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Comment: Should I do an ad blocker? (Score 3, Interesting) 107

by Animats (#47561759) Attached to: Which Is Better, Adblock Or Adblock Plus?

I'm behind Ad Limiter, which limits Google search ads to one per page, picking the best one based on SiteTruth ratings. You can set it for zero search ads if you like. It also puts SiteTruth ratings on Google search results. It's a demo for SiteTruth search spam filtering.

This Mozilla/Chrome add on has a general ad-blocking mechanism inside. Unlike most ad blockers, it's not based on regular expressions looking for specific HTML. It finds URLs known to lead to ads, works outward through the DOM to find the ad boundary, then deletes the ad. So it's relatively insensitive to changes in ad code, and doesn't require much maintenance. The same code processes search results from Google, Bing, Yahoo, Bleeko, DuckDuckGo, and Infoseek. (Coming soon, Yandex support, and better handling of Google ads within ads, where an ad has multiple links.)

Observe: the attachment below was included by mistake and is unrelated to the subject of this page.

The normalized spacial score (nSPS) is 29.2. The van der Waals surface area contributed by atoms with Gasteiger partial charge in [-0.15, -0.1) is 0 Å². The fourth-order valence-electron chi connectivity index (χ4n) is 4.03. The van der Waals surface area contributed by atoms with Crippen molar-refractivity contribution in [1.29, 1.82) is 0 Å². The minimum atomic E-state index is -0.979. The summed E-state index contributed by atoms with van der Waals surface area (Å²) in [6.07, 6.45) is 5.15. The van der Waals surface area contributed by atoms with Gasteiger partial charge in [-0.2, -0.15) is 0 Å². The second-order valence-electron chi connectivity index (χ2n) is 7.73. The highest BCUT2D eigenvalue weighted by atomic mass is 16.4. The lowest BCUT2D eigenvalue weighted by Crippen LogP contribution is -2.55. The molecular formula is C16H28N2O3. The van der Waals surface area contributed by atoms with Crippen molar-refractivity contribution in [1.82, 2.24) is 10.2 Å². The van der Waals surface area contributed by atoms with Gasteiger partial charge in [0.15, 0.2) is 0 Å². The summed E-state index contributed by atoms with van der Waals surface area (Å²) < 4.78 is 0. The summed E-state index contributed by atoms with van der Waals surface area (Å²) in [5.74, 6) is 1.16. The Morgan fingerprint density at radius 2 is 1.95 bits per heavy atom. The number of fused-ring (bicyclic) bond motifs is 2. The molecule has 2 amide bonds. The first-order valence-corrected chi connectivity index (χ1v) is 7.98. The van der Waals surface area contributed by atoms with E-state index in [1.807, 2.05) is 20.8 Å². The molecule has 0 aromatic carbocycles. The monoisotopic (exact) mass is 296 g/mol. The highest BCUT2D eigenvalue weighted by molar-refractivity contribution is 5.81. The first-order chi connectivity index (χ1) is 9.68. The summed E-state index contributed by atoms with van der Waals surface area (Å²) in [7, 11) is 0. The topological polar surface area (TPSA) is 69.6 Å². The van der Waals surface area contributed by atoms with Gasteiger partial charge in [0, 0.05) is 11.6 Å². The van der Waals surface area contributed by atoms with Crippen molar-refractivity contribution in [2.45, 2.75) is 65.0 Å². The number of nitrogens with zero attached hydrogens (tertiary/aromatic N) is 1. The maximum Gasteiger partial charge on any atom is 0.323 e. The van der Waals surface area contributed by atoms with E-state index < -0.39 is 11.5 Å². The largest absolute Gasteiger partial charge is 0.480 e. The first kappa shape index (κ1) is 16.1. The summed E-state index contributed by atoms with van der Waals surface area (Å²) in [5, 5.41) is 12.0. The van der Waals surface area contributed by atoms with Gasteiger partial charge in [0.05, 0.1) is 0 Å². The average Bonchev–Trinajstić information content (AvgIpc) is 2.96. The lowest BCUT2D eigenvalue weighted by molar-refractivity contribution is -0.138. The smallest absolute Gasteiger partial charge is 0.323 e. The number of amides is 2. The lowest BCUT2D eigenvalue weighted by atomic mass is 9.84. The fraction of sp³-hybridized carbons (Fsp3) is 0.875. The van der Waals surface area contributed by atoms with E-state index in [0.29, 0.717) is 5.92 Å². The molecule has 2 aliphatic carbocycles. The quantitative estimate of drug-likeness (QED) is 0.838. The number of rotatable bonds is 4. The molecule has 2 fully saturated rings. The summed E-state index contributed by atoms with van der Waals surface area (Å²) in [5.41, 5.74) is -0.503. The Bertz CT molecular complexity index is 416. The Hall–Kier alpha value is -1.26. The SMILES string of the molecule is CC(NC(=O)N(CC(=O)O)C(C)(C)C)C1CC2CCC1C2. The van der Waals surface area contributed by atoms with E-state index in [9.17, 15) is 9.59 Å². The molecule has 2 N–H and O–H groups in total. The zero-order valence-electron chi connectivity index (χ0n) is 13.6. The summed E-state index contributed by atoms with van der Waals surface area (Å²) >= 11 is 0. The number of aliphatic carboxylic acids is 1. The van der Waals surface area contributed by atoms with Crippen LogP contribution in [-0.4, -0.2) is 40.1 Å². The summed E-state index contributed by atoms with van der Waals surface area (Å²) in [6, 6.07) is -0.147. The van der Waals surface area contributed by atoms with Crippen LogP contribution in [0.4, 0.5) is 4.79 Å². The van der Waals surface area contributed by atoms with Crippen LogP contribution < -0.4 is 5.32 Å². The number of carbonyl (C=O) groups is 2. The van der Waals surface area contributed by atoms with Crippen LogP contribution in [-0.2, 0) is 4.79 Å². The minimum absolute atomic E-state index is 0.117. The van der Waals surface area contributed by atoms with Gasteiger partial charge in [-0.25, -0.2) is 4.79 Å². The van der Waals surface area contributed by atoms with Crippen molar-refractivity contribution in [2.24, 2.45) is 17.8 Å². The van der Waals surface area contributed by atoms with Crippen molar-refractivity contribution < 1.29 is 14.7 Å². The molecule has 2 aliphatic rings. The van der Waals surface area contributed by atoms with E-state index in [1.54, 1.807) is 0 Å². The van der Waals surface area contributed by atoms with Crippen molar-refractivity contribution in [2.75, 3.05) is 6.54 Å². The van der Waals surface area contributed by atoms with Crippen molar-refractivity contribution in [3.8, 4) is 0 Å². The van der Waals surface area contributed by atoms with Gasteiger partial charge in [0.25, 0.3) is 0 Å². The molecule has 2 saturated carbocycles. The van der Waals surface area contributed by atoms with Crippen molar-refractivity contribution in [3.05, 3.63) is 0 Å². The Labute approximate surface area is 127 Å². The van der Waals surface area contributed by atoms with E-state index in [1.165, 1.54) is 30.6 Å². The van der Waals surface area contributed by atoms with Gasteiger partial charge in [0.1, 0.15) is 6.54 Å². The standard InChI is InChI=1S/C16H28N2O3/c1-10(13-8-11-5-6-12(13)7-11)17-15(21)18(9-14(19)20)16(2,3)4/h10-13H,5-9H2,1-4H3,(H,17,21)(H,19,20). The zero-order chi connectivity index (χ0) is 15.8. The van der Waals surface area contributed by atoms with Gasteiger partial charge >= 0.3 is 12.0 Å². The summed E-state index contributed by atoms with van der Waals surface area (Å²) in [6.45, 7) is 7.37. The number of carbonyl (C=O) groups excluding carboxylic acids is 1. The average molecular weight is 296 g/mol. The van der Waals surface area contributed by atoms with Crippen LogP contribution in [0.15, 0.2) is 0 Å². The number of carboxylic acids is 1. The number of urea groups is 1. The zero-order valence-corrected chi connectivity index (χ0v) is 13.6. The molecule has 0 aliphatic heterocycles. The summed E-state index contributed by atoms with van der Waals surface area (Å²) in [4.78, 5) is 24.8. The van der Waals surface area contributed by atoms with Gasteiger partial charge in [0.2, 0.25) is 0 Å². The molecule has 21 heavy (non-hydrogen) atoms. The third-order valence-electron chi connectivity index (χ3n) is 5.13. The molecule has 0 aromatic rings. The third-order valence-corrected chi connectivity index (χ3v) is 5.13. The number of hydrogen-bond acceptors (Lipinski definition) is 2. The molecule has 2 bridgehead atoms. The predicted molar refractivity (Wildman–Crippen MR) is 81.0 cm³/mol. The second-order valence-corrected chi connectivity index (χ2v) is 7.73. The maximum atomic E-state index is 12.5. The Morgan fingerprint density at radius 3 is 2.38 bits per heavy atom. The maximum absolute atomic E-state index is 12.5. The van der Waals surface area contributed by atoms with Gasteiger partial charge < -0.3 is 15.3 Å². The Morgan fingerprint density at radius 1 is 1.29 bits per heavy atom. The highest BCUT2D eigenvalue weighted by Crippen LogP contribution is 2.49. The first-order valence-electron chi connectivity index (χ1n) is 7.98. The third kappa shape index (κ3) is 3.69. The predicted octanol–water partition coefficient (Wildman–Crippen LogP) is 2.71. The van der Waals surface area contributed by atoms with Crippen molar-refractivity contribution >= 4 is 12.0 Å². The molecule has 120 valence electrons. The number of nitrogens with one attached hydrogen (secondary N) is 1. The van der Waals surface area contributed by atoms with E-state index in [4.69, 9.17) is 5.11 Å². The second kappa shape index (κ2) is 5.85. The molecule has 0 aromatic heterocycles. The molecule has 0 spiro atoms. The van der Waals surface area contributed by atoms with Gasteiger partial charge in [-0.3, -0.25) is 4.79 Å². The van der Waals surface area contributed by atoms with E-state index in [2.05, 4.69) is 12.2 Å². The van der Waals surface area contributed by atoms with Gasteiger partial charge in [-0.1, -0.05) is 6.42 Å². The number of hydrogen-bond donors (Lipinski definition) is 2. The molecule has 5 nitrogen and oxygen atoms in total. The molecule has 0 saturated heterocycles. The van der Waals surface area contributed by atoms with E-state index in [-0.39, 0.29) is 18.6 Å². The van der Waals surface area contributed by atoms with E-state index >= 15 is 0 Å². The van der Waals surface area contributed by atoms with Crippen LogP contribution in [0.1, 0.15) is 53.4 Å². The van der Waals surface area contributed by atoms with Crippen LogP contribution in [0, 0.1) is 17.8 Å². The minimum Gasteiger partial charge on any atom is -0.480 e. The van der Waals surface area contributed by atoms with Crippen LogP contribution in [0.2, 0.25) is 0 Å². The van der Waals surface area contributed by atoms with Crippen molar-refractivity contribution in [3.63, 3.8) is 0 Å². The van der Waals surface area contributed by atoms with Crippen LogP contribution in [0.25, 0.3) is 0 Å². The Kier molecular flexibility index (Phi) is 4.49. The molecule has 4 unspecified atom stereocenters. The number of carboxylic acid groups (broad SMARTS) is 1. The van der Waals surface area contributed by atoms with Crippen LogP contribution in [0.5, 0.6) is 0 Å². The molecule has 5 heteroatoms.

So, if I wanted to do a better ad blocker, I could do so easily. Should I? Is another one really needed? Are the headaches of running one worth it?

Comment: Cell and battery production in same plant (Score 5, Informative) 80

by Animats (#47559917) Attached to: Tesla and Panasonic Have Reached an Agreement On the Gigafactory